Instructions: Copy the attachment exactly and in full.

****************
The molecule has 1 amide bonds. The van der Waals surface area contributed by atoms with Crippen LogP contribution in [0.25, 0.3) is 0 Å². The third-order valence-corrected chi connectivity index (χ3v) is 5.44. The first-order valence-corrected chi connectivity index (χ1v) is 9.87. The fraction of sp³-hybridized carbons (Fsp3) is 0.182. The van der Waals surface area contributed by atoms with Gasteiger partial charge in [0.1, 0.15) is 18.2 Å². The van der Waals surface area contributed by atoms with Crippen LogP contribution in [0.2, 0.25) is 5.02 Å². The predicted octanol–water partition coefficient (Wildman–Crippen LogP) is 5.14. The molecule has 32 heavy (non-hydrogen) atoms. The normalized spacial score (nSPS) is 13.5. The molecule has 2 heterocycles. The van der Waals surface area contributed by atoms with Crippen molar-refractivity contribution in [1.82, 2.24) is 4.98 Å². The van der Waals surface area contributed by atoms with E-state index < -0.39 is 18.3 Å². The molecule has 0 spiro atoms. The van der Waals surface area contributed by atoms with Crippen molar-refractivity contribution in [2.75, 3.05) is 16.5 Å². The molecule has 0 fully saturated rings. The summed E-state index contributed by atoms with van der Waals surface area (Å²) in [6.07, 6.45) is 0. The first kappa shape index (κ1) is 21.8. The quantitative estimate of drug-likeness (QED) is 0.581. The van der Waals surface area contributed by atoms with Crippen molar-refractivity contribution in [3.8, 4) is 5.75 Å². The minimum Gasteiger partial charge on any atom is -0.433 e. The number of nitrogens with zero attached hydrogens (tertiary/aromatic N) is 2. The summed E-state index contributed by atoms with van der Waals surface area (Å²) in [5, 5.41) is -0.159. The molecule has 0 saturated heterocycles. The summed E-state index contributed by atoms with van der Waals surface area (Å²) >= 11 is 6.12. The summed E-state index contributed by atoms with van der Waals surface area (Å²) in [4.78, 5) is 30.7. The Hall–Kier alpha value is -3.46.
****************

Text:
The molecule has 1 amide bonds. The van der Waals surface area contributed by atoms with Crippen LogP contribution in [0.25, 0.3) is 0 Å². The third-order valence-corrected chi connectivity index (χ3v) is 5.44. The first-order valence-corrected chi connectivity index (χ1v) is 9.87. The fraction of sp³-hybridized carbons (Fsp3) is 0.182. The van der Waals surface area contributed by atoms with Gasteiger partial charge in [0.1, 0.15) is 18.2 Å². The van der Waals surface area contributed by atoms with Crippen LogP contribution in [0.2, 0.25) is 5.02 Å². The predicted octanol–water partition coefficient (Wildman–Crippen LogP) is 5.14. The molecule has 32 heavy (non-hydrogen) atoms. The normalized spacial score (nSPS) is 13.5. The molecule has 2 heterocycles. The van der Waals surface area contributed by atoms with Crippen molar-refractivity contribution in [1.82, 2.24) is 4.98 Å². The van der Waals surface area contributed by atoms with E-state index < -0.39 is 18.3 Å². The molecule has 0 spiro atoms. The van der Waals surface area contributed by atoms with Crippen molar-refractivity contribution in [2.75, 3.05) is 16.5 Å². The molecule has 0 fully saturated rings. The summed E-state index contributed by atoms with van der Waals surface area (Å²) in [6.07, 6.45) is 0. The first kappa shape index (κ1) is 21.8. The quantitative estimate of drug-likeness (QED) is 0.581. The van der Waals surface area contributed by atoms with Crippen molar-refractivity contribution in [3.8, 4) is 5.75 Å². The minimum Gasteiger partial charge on any atom is -0.433 e. The number of nitrogens with zero attached hydrogens (tertiary/aromatic N) is 2. The summed E-state index contributed by atoms with van der Waals surface area (Å²) in [5, 5.41) is -0.159. The molecule has 0 saturated heterocycles. The summed E-state index contributed by atoms with van der Waals surface area (Å²) >= 11 is 6.12. The summed E-state index contributed by atoms with van der Waals surface area (Å²) in [4.78, 5) is 30.7. The Hall–Kier alpha value is -3.46.